Several years ago I spent a weekend learning about points, miles and other travel-related things from some of the best people in the business. I learned many tips on how to book trips for as few points as possible, but it was a single comment during one of the presentations that stuck with me. It was the kind of statement that the second you hear it, you know it’s going to make a huge difference. It’s a thing that’s so simple, that you can’t believe you never thought of it. It’s been several years and I’m excited to share how it changed our travels and I’m happy to share it with y’all.
I heard it during a talk by Chris Guillebeau. He told stories he learned while visiting every country in the world but one simple thing he mentioned stood out. He called it “The Fifteen Dollar Rule.” This is an idea he wrote about back in 2010 but back then it was called “The Ten Dollar Rule” (I guess by now it would be the Twenty Dollar Rule because of inflation). It was one of many tips he was passing along to readers of his blog in an article about decreasing stress when traveling. Here’s how he put it back then.
Spend more money. I often get stressed out spending small amounts of money. Overall, this isn’t always bad—it’s led to a healthy paranoia about debt and a lifelong adherence to frugality. However, it has its downsides too, in that I can spend hours walking around trying to decide what to eat, or hours trying to figure out the public transit system somewhere instead of just flagging down a taxi.
It only took me about 100 countries—I’m a slow learner—but I finally created a $10 rule for myself that has been rocking my world. The $10 rule is that when I’m traveling, I deliberately avoid worrying about most things that cost $10 or less. As I said, this makes a big difference. I actually eat three meals a day now. If I can’t find free WiFi, I’ll walk into a hotel and pay for the connection. SO MUCH LESS STRESS.
It seems such a simple idea, doesn’t it? It hit me as especially relevant because just the day before his talk, I made Sharon schlep our luggage through the streets of Chicago, walking for 15 minutes in the cold, wind and rain to get to the train station. I could have called for an Uber that would have cost less than $10 but I thought it was a relatively short walk and with traffic, it would have been no faster, so why spend the money? I realize now that the difference between the two was sitting in a car, dry and warm, or walking in the cold and getting wet. In retrospect, staying dry would have been worth a few bucks. Why didn’t I do it? Was it to save money? If I remove the worry about spending a few bucks here and there, I’ll be able to stress out over things like this less and enjoy my trips more.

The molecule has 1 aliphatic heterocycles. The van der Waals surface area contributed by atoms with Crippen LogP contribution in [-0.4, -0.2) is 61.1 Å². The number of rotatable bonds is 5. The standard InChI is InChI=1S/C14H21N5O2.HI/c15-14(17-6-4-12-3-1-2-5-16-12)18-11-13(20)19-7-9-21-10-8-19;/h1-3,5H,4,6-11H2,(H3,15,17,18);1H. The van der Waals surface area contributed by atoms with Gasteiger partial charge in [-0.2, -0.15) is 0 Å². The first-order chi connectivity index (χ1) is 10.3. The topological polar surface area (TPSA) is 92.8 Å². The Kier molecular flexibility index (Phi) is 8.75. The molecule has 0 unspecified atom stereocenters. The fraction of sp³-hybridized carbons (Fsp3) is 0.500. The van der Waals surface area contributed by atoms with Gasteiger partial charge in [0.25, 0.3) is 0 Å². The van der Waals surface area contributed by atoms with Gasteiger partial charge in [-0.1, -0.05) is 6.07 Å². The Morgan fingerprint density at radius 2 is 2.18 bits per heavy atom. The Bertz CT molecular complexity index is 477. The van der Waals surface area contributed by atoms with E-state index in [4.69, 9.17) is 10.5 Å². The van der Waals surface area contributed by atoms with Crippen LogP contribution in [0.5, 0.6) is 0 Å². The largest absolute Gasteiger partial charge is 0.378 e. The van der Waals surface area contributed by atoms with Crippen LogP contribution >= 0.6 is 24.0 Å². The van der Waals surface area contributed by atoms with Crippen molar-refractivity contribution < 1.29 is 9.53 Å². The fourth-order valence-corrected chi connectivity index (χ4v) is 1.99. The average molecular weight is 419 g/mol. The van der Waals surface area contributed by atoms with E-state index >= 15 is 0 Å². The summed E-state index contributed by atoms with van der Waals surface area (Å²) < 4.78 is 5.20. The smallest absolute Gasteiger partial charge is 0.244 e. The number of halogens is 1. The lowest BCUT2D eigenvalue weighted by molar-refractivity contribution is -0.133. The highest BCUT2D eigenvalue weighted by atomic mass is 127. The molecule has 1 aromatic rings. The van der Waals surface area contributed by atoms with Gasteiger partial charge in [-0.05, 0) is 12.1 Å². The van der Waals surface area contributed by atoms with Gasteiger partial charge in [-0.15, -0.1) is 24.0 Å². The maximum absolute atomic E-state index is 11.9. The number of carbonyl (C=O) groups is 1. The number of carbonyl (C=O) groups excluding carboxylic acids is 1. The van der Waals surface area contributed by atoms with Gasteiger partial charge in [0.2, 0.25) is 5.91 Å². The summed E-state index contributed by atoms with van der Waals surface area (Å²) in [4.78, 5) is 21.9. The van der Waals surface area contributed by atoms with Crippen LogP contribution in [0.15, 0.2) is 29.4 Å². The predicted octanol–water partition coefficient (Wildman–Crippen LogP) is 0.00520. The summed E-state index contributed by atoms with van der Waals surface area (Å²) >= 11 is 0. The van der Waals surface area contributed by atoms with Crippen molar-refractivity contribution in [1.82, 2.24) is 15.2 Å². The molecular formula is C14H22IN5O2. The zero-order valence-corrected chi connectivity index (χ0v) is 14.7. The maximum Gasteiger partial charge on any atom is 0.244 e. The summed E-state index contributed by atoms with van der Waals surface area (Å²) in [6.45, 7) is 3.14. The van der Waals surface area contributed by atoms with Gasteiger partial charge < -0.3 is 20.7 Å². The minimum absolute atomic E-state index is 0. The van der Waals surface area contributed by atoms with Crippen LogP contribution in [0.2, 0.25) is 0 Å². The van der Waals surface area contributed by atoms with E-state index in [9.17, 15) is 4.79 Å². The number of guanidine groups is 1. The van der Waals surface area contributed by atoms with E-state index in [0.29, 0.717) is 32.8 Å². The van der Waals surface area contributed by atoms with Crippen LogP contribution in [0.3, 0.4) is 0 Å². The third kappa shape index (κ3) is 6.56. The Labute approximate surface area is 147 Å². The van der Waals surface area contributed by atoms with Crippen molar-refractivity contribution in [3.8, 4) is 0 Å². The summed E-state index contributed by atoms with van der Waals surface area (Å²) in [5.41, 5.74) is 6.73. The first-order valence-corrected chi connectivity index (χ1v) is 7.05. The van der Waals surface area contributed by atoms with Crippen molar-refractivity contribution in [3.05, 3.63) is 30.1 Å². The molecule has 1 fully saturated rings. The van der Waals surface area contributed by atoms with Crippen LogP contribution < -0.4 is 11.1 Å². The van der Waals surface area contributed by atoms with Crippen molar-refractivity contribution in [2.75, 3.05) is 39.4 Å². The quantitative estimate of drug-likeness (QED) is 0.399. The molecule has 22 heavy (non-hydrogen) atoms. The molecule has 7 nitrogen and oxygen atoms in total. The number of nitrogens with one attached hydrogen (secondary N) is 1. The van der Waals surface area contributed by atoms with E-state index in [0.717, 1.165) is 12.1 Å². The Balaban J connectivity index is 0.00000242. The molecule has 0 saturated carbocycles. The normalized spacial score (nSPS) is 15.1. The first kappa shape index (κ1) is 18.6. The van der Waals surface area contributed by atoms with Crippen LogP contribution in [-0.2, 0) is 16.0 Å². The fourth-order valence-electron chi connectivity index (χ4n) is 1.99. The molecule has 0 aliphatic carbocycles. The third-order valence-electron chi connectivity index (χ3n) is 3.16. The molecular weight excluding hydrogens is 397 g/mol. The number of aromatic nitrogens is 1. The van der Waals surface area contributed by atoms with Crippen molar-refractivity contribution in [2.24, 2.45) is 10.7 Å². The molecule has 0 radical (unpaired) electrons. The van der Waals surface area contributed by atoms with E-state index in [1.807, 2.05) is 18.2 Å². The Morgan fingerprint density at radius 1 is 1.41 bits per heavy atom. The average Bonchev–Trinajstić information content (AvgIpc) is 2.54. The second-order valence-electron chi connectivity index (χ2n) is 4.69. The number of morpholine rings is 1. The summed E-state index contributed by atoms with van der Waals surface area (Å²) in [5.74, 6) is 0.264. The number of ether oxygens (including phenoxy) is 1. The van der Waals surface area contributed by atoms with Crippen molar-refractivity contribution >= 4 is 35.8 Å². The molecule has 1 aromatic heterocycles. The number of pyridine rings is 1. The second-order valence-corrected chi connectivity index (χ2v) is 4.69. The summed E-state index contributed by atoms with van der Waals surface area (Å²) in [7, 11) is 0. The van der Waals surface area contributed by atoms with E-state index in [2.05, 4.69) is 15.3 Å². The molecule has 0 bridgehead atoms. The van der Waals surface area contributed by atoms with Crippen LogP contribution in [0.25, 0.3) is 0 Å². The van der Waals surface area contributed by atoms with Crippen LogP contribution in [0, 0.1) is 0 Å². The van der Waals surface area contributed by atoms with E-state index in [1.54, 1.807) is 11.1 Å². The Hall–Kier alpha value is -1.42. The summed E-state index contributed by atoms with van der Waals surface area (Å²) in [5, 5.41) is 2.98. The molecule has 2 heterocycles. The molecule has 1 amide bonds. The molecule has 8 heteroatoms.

Now granted, I’m not going to start spending money left and right but it’s spending money to go see something we want or calling for a car instead of walking, I’ll open myself up to the idea of spending a few more dollars and not worrying about it. I worked hard to earn miles and points to pay for our travel or I looked for discounts to make our trip less expensive and/or more comfortable. Why am I worried if the restaurant we’re looking at is charging us a few extra dollars for a hamburger?
I’m curious if this concept seems as life-changing to anyone else as it did to me when I first heard it. Maybe you do this already and think people like Chris and I are crazy for worrying about taking a $10 cab ride or buying a $5 bottle of water when traveling. I want to know what you think!
I’d also recommend taking a look at Chris’ website. He’s written five books, has a daily podcast and blogs regularly on his website about hacking everything from travel to your life, career and everything in between. He says the essence of his philosophy is this:
- You don’t have to live your life the way other people expect
- You can do good things for yourself and help other people at the same time
- If you don’t decide for yourself what you want to get out of life, someone else will end up deciding for you
- There is usually more than one way to accomplish something
I’m starting off by working on the twenty-dollar rule but I’m also considering these other ideas as well. At least I won’t fret over buying a soda from the hotel vending machine for three dollars anymore. Well, I hope.
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